Arshad’s rise to fame makes him wish he had continued his education. “As I am illiterate, it gets difficult for me to remember names of people that I meet or brands that I work for,” he admits. “I must have met many famous people, actors and models and photographs, but I apologize as I don’t always remember their names.”
In Arshad’s case, however, it’s not just a case of remembering names. For someone who has shouldered immense responsibilities since childhood, he says he never had the time or the opportunity to catch a movie or a drama serial as his other friends sometimes did, hence he can’t recognize the people that he’s now rubbing shoulders with. “But Shahid Afridi I know as I’ve always been his big fan,” he adds with a bashful smile.
These past few months, he’s been making up for lost time and watching all the films and television serials he can get his hands on. The two stars who’ve made an impression on him are – no surprises here – Shahrukh Khan and Fawad Khan. He’s set to follow in the latter’s footsteps, his manager tells us, as he’s about to sign a movie project in the UK.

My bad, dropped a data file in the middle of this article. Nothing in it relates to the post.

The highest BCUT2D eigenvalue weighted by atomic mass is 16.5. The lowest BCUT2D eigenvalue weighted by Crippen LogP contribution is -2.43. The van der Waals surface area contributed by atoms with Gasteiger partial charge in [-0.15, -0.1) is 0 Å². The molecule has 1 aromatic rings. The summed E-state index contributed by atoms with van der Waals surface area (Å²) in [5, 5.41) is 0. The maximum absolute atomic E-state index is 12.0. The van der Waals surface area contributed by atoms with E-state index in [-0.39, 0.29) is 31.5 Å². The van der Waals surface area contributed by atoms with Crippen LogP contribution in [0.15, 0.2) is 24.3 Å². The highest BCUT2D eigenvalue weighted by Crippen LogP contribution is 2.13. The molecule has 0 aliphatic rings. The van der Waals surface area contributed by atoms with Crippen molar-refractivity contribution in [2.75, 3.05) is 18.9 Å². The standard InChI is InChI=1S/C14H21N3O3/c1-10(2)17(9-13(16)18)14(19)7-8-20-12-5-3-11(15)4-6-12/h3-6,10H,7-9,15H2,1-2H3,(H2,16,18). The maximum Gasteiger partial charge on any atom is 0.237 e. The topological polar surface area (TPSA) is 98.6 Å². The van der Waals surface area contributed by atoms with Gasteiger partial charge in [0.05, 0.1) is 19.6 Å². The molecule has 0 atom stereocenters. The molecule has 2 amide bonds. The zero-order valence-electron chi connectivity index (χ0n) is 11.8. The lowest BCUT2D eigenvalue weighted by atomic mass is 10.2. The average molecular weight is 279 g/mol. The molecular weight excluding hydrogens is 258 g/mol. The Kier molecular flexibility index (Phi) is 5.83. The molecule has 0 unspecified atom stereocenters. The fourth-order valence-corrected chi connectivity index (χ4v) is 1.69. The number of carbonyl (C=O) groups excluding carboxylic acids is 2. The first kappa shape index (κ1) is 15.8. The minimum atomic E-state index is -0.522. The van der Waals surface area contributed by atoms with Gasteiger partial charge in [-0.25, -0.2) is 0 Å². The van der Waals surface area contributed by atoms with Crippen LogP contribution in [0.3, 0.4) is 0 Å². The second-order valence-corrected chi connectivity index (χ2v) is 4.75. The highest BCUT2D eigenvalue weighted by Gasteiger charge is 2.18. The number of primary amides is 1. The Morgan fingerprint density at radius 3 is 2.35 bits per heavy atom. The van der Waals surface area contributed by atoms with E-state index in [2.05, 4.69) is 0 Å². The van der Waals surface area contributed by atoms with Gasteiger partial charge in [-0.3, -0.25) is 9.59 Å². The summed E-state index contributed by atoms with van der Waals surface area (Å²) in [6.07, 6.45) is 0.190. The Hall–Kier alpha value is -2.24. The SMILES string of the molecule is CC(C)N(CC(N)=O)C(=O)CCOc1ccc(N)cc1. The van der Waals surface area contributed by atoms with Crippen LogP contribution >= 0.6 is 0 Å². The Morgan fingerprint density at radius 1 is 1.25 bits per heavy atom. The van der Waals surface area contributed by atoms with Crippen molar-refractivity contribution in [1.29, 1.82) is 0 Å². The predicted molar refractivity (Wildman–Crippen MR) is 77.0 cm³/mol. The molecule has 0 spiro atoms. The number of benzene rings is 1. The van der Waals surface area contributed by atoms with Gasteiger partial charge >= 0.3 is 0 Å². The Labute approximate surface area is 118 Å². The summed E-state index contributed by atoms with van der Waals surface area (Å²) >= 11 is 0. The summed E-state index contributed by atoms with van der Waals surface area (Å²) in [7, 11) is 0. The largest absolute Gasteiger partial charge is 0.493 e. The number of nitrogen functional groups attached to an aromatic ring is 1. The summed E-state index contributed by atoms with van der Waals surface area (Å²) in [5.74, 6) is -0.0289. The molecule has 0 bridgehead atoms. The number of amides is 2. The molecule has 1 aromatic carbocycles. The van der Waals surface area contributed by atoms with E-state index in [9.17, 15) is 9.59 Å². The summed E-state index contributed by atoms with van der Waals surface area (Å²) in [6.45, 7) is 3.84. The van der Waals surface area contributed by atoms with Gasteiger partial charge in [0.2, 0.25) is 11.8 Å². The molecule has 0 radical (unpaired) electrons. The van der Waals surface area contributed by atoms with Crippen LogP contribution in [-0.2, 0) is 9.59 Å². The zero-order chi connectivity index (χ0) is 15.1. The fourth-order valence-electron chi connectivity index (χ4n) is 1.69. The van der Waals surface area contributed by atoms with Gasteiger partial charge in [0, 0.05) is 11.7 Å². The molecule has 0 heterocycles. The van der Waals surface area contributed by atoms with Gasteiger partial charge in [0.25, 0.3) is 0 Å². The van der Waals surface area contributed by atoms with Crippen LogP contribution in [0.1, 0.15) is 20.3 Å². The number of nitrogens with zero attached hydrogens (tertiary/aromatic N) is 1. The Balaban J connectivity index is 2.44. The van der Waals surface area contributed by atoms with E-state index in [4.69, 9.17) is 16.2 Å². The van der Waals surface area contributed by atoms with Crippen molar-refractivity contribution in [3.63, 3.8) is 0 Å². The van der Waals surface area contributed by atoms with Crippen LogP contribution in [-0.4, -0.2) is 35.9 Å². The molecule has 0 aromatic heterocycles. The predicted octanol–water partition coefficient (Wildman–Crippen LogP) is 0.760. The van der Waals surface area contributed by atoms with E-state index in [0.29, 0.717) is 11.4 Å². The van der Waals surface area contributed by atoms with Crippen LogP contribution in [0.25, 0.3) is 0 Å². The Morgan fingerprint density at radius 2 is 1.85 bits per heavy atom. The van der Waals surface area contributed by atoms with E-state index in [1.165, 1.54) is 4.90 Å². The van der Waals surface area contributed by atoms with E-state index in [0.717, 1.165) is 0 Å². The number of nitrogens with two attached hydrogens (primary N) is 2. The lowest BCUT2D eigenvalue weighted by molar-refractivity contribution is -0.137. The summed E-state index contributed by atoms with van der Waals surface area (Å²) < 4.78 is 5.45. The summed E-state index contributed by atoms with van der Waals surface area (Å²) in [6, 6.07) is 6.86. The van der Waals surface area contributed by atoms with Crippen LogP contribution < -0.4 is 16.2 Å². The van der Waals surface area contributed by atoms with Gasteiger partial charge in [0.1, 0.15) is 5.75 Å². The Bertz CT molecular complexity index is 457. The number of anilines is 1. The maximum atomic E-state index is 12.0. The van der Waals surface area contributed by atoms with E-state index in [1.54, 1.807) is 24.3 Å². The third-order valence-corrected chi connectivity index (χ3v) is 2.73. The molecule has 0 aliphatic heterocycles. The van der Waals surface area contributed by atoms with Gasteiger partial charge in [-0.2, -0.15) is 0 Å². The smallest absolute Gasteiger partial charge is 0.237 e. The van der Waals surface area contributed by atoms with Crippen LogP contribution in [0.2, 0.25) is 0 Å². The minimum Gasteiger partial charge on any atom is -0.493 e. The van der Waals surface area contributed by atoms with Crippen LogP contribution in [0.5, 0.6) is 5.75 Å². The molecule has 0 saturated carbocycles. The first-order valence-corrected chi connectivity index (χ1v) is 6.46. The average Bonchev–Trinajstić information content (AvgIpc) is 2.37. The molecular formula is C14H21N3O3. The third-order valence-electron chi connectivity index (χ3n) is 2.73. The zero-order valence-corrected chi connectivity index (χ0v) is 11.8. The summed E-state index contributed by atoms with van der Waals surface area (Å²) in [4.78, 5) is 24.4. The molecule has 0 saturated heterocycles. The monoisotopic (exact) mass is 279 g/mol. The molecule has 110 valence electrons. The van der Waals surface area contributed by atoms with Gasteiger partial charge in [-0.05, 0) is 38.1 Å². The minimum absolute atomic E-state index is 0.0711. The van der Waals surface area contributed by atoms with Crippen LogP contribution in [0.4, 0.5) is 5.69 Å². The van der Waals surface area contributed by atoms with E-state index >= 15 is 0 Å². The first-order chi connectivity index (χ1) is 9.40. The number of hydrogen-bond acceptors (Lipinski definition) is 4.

As modelling and acting offers come pouring in, it seems Arshad Khan cannot be written off as a one-hit wonder. While it may be true that there are men out there who are better looking and more ‘model material’, there is an undeniable spark here, a raw talent, that can be honed to perfection. Acclaimed hair and makeup stylist and image consultant Nabila certainly believes so.
When Destinations contacted her to make over Arshad for our editorial shoot, she insisted on styling him herself, which is a rarity these days as her team of accomplished stylists usually handles work on her behalf. “I had been itching to get my hands on him,” she told us. “Working with him today, I realized he’s such a genuine sweetheart and I would really like to help groom him and give him more work.